Tips and Techniques for Primary Total Knee Arthroplasty

    At ICJR’s Winter Hip & Knee Course, Richard A. Berger, MD, from Rush University Medical Center in Chicago, Illinois, shared the tried-and-true techniques he relies on for surgical management of primary total knee arthroplasty (TKA) patients.

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    Restore bone loss and the joint line.

    Most TKA patients have bone loss and flexion contracture, 2 issues that need to be addressed separately. However, surgeons have traditionally been taught to remove more bone from the distal femur, which Dr. Berger said doesn’t make sense because it leads to mid-flexion instability.

    Do a bigger posterior release.

    With that first point in mind, Dr. Berger removes less bone than he is replacing, which lowers the joint line. Because this worsens the flexion contracture, he compensates by doing a bigger posterior release, all the way on the lateral and medial sides. He may even take the entire posterior capsule off the back of the knee. He said this provides great range of motion, as well as stability throughout the arc of motion.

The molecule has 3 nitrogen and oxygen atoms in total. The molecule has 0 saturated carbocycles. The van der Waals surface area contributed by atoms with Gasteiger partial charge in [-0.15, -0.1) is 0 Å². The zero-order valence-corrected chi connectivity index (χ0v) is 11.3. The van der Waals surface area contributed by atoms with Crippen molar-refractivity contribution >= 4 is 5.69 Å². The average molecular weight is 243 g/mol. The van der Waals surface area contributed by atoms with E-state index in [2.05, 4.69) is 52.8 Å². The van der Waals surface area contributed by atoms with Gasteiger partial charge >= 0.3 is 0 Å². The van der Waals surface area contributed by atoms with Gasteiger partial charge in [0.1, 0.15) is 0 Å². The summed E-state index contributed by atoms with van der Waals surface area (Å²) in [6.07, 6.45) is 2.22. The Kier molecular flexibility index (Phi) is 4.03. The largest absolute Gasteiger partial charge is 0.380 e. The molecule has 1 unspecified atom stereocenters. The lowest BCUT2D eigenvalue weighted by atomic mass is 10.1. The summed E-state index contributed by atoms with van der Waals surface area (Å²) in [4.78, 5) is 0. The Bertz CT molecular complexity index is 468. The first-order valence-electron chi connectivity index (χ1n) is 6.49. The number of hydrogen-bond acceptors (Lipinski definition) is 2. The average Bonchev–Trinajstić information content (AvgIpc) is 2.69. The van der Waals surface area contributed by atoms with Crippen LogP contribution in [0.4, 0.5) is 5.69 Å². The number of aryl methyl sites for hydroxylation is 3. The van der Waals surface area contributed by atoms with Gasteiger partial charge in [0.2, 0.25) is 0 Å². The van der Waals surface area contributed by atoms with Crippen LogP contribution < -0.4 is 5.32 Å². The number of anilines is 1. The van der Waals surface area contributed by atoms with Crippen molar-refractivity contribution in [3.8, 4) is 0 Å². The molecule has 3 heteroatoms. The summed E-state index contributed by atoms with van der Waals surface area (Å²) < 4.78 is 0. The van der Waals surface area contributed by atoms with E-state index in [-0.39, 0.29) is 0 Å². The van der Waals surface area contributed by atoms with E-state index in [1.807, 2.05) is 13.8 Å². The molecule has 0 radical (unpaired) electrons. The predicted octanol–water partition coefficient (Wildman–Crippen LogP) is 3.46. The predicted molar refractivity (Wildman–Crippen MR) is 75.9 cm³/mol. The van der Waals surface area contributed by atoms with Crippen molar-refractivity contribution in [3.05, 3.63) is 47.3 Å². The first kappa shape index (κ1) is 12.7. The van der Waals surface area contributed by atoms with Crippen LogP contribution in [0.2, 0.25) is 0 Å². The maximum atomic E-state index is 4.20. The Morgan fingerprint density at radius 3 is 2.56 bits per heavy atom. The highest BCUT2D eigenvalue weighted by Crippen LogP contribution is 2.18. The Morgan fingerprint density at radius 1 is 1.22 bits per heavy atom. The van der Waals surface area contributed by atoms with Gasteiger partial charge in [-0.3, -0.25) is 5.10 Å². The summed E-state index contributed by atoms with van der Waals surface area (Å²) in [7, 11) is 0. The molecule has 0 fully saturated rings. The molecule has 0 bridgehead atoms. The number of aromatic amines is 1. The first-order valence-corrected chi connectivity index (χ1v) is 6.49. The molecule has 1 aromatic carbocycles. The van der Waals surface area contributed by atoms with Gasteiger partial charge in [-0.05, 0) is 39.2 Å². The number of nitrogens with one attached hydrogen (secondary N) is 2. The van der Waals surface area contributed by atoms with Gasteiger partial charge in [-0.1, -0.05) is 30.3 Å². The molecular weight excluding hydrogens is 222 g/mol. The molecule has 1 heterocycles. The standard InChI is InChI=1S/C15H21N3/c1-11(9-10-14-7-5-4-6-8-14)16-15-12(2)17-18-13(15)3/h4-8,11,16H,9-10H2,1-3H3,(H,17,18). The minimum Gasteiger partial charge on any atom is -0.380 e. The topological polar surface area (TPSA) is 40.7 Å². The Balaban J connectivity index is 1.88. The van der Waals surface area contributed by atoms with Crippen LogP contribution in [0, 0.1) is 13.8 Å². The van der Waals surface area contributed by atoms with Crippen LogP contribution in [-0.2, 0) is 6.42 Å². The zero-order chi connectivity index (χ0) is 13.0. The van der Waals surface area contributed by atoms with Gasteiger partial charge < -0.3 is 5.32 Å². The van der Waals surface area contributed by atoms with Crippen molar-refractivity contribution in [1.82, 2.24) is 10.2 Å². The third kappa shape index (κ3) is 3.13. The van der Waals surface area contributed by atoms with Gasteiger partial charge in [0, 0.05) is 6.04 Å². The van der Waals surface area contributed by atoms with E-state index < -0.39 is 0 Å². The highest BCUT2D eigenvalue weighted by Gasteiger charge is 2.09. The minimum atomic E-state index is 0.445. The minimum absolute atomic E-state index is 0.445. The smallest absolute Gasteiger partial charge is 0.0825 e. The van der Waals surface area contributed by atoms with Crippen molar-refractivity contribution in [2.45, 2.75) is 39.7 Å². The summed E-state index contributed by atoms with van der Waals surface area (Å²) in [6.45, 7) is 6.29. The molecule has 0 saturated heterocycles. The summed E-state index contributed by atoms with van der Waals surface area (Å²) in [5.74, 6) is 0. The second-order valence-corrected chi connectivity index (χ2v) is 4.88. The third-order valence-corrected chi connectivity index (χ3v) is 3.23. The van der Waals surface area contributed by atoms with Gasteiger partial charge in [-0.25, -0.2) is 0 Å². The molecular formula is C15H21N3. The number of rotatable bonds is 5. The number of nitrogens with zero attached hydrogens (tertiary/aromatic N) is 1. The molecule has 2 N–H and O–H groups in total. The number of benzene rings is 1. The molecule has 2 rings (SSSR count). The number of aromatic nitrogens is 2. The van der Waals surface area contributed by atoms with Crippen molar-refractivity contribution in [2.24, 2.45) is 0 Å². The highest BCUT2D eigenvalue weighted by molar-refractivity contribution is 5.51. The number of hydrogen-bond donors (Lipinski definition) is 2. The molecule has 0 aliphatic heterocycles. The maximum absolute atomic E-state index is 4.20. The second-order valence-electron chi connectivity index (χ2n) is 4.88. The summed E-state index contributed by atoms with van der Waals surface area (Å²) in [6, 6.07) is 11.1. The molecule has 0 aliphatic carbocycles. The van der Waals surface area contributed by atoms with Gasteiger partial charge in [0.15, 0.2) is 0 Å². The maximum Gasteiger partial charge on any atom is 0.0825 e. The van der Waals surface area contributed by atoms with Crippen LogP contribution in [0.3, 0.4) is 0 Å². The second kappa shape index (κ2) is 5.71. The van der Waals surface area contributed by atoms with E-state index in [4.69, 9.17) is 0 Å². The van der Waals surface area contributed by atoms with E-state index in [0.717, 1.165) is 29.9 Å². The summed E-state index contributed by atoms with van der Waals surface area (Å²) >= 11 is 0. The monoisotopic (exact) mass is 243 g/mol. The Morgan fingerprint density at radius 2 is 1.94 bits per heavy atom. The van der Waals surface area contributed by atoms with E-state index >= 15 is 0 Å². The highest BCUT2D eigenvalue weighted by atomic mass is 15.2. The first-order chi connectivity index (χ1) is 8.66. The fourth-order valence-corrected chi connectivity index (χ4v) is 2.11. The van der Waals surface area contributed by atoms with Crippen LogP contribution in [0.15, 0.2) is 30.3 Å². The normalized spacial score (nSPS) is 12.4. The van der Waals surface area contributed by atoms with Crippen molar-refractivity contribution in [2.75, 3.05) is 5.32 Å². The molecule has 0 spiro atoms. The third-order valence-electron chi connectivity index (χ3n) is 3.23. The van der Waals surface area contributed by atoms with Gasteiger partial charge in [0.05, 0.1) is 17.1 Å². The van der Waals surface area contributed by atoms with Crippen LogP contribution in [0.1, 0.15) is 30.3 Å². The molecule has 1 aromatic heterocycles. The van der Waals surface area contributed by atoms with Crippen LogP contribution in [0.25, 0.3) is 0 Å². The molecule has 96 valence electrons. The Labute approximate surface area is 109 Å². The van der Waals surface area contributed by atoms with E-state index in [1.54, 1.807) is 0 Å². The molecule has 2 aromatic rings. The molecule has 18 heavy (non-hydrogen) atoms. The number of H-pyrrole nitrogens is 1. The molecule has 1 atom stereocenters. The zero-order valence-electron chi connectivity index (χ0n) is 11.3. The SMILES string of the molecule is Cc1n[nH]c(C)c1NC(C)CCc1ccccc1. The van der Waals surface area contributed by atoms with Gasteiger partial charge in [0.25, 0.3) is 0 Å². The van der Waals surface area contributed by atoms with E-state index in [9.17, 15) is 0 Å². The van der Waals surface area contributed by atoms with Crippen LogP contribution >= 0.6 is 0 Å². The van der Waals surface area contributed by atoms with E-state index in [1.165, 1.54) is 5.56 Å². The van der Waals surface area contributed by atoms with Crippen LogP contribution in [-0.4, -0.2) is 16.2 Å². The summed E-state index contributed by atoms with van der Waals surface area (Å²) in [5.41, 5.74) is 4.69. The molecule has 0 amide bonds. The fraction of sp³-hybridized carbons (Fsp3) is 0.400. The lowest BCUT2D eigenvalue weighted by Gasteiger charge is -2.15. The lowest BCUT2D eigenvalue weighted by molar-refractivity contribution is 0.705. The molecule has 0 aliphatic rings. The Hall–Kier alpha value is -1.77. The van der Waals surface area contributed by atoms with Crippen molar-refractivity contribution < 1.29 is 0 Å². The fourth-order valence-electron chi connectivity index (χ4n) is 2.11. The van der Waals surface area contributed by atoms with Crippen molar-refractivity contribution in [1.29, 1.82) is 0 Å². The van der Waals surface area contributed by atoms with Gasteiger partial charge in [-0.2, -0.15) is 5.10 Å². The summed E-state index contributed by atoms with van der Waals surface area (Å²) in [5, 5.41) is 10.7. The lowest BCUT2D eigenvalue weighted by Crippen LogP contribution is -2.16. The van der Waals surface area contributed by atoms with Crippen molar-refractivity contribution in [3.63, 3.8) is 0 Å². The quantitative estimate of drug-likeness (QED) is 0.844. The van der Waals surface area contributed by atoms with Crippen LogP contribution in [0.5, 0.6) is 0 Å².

Minimize soft tissue trauma.

    Dr. Berger makes his cuts from the side and with the knee in extension. This allows him to avoid forcibly dislocating the knee at any point in the operation.

    Do more unicompartmental knee arthroplasties (UKA), including lateral UKAs.

    Dr. Berger said his happiest knee patients are this UKA patients, so he encourages surgeons to consider doing more of these procedures.

    Do more cases in an ambulatory surgery center.

    Working out of a surgery center gives the surgeon more control over the surgical process and allows more patients to go home the same day as surgery. In the past year, 75% of Dr. Berger’s UKAs, more than 70% of his total hips, and just under 70% of his total knees have gone home hours after surgery.

    For more on these tips and techniques, click the image above.


    Dr. Berger has disclosed that he receives royalties from MicroPort.